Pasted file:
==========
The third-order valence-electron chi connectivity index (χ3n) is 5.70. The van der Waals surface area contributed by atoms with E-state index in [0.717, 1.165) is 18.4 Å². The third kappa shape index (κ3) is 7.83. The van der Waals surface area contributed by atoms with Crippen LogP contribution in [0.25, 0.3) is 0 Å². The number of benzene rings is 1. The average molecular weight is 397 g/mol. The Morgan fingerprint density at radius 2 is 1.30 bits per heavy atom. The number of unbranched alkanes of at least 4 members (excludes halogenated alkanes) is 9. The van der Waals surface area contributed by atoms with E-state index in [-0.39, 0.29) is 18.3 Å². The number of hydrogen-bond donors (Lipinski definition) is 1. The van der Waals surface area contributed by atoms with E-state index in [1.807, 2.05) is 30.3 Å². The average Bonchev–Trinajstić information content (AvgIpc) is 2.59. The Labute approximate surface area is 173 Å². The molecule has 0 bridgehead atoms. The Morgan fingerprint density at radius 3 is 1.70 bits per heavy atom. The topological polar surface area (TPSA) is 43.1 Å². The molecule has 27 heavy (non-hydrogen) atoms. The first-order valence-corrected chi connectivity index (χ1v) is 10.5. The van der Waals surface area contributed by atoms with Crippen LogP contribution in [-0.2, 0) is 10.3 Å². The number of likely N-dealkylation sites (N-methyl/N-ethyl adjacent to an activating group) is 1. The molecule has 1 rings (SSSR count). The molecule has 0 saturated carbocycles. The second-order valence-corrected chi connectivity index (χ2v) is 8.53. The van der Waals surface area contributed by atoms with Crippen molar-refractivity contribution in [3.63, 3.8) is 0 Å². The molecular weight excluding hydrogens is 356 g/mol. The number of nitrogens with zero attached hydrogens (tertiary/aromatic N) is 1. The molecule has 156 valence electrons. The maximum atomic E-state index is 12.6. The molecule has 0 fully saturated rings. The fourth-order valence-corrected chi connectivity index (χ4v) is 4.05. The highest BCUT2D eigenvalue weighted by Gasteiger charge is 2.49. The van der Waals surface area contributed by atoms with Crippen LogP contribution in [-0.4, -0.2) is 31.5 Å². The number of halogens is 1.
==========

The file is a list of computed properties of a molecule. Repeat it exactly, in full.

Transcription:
The third-order valence-electron chi connectivity index (χ3n) is 5.70. The van der Waals surface area contributed by atoms with E-state index in [0.717, 1.165) is 18.4 Å². The third kappa shape index (κ3) is 7.83. The van der Waals surface area contributed by atoms with Crippen LogP contribution in [0.25, 0.3) is 0 Å². The number of benzene rings is 1. The average molecular weight is 397 g/mol. The Morgan fingerprint density at radius 2 is 1.30 bits per heavy atom. The number of unbranched alkanes of at least 4 members (excludes halogenated alkanes) is 9. The van der Waals surface area contributed by atoms with E-state index in [-0.39, 0.29) is 18.3 Å². The number of hydrogen-bond donors (Lipinski definition) is 1. The van der Waals surface area contributed by atoms with E-state index in [1.807, 2.05) is 30.3 Å². The average Bonchev–Trinajstić information content (AvgIpc) is 2.59. The Labute approximate surface area is 173 Å². The molecule has 0 bridgehead atoms. The Morgan fingerprint density at radius 3 is 1.70 bits per heavy atom. The topological polar surface area (TPSA) is 43.1 Å². The molecule has 27 heavy (non-hydrogen) atoms. The first-order valence-corrected chi connectivity index (χ1v) is 10.5. The van der Waals surface area contributed by atoms with Crippen LogP contribution in [-0.2, 0) is 10.3 Å². The number of likely N-dealkylation sites (N-methyl/N-ethyl adjacent to an activating group) is 1. The molecule has 1 rings (SSSR count). The molecule has 0 saturated carbocycles. The second-order valence-corrected chi connectivity index (χ2v) is 8.53. The van der Waals surface area contributed by atoms with Crippen molar-refractivity contribution in [3.63, 3.8) is 0 Å². The molecular weight excluding hydrogens is 356 g/mol. The number of nitrogens with zero attached hydrogens (tertiary/aromatic N) is 1. The molecule has 156 valence electrons. The maximum atomic E-state index is 12.6. The molecule has 0 fully saturated rings. The fourth-order valence-corrected chi connectivity index (χ4v) is 4.05. The highest BCUT2D eigenvalue weighted by Gasteiger charge is 2.49. The van der Waals surface area contributed by atoms with Crippen LogP contribution in [-0.4, -0.2) is 31.5 Å². The number of halogens is 1.